NOVEMBER 2012 BAD FAITH CASES: COURT DISMISSES INSURED’S BAD FAITH CLAIM BECAUSE UNDERLYING ALLEGATION ABOUT CARRIER’S IMPROPER UNILATERAL RECISSION OF POLICY WAS DENIED (New Jersey Federal)
In JPMorgan Chase Bank, N.A. v. Republic Mortg. Ins. Co., the court heard a carrier’s motion to dismiss its insured’s amended complaint and cross-motion for summary judgment. The dispute arose from a mortgage insurance policy that the insured purchased to cover defaults on residential loans issued by the insured. The policy contained a unilateral cancellation provision, which permitted the carrier to rescind coverage at its option if any of the insured’s statements on documents submitted for coverage were materially false or misleading.
First, the court addressed the insured’s declaratory judgment count, which sought a ruling that the carrier may not unilaterally cancel its policy without judicial opinion or an arbitration award. The court disagreed, reasoning that the insured failed to allege that it did not make any material misrepresentations in its applications, which would render the carrier’s rescission fraudulent.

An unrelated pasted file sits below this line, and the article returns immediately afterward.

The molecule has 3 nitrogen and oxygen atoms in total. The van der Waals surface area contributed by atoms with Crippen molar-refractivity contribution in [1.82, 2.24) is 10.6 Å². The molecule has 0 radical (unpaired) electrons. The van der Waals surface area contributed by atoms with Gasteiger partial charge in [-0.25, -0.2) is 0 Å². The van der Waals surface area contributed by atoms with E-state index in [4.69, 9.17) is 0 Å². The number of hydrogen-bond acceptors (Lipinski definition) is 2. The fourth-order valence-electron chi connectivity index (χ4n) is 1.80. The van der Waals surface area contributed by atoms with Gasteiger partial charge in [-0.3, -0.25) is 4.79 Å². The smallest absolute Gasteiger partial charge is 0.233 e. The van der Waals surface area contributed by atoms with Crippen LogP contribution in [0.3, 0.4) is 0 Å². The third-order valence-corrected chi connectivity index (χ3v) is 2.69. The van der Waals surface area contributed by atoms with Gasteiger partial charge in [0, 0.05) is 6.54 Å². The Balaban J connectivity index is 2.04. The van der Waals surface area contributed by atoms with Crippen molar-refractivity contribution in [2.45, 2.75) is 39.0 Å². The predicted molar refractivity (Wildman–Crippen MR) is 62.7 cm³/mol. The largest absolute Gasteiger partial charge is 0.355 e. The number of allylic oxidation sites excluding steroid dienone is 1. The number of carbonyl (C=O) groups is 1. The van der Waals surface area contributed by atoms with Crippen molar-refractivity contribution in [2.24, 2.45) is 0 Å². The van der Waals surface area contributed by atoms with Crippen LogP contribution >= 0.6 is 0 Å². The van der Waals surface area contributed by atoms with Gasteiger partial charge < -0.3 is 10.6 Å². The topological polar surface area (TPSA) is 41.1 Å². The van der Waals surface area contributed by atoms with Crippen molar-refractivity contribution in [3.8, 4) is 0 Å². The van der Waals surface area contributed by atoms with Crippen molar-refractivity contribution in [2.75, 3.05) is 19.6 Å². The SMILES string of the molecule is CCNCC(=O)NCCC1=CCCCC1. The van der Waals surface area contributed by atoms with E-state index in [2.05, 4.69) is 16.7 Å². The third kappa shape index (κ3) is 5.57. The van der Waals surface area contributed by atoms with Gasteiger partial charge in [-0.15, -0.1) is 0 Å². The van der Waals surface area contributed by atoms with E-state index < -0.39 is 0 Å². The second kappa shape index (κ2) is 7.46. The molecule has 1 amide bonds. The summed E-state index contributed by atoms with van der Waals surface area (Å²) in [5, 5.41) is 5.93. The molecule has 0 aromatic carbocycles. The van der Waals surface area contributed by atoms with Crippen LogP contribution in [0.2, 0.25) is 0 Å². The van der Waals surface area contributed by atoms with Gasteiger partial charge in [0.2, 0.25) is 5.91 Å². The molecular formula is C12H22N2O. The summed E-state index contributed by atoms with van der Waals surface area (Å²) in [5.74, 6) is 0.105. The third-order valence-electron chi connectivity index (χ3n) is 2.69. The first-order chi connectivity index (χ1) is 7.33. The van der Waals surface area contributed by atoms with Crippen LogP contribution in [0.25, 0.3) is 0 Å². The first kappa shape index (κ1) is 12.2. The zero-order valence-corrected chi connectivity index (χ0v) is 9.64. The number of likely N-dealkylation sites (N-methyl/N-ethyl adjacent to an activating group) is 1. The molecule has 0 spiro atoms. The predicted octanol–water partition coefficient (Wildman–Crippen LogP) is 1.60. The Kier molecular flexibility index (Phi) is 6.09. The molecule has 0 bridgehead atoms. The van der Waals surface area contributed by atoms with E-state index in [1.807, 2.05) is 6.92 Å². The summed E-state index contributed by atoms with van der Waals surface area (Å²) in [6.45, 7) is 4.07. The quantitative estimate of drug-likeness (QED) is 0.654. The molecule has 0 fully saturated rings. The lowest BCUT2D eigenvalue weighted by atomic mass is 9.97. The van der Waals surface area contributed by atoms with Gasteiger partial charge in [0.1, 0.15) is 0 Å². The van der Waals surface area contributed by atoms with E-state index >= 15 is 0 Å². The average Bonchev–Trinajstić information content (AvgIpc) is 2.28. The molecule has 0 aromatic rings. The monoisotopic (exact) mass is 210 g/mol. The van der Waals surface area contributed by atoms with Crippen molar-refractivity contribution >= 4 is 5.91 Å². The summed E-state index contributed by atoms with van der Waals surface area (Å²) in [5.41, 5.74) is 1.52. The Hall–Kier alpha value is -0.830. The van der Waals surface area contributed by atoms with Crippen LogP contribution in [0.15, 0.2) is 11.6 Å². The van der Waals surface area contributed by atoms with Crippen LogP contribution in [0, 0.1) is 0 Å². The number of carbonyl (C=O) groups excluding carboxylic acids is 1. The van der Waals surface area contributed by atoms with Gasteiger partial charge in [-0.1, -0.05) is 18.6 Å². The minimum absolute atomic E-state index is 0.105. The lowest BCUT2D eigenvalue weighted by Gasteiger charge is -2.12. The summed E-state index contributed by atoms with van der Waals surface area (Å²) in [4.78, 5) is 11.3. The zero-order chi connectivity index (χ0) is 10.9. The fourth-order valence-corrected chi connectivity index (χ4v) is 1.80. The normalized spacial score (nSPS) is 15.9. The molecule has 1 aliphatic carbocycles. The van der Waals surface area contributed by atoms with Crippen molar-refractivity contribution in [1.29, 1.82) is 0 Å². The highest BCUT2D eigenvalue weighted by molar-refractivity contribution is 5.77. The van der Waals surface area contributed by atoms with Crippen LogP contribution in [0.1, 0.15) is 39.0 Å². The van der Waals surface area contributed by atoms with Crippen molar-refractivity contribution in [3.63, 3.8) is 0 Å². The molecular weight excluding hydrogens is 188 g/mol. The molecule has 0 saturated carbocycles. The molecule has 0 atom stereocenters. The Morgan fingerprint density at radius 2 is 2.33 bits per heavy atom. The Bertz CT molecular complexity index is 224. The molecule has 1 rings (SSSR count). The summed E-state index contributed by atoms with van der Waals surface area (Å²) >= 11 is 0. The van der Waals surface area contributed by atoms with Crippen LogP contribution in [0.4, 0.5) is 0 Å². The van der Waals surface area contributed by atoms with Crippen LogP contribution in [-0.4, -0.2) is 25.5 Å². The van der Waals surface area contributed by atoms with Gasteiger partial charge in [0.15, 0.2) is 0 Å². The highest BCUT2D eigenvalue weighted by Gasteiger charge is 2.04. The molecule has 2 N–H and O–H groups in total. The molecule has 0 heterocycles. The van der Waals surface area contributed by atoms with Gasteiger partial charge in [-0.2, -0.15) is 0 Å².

Instead, the insured sought an advisory opinion that, if and when the carrier rescinds coverage when an insured hasn’t made a false or misleading statement, the carrier’s unilateral rescission will be unlawful. The court ruled that such an advisory opinion would be constitutionally impermissible and granted the carrier’s motion.
As to the insured’s breach of contract count, the court granted the carrier’s motion. The court reasoned that a carrier may rescind coverage under an insurance policy by virtue of “the terms of the contract, the mutual consent of the parties though an extraneous agreement, or a reserved power in the contract like that of unilateral cancellation.” As such, the carrier would be permitted to rescind coverage without a judicial opinion or arbitral award.
As to the insured’s bad faith claim, the court granted the carrier’s motion. The insured argued that the carrier acted in bad faith by interfering with the insured’s reasonable expectations of coverage. However, the bad faith allegations were predicated on the carrier’s unilateral rescission practice, which the court did not find unlawful. The court then granted the insured leave to amend its complaint, to the extent that its bad faith claim is based upon other grounds.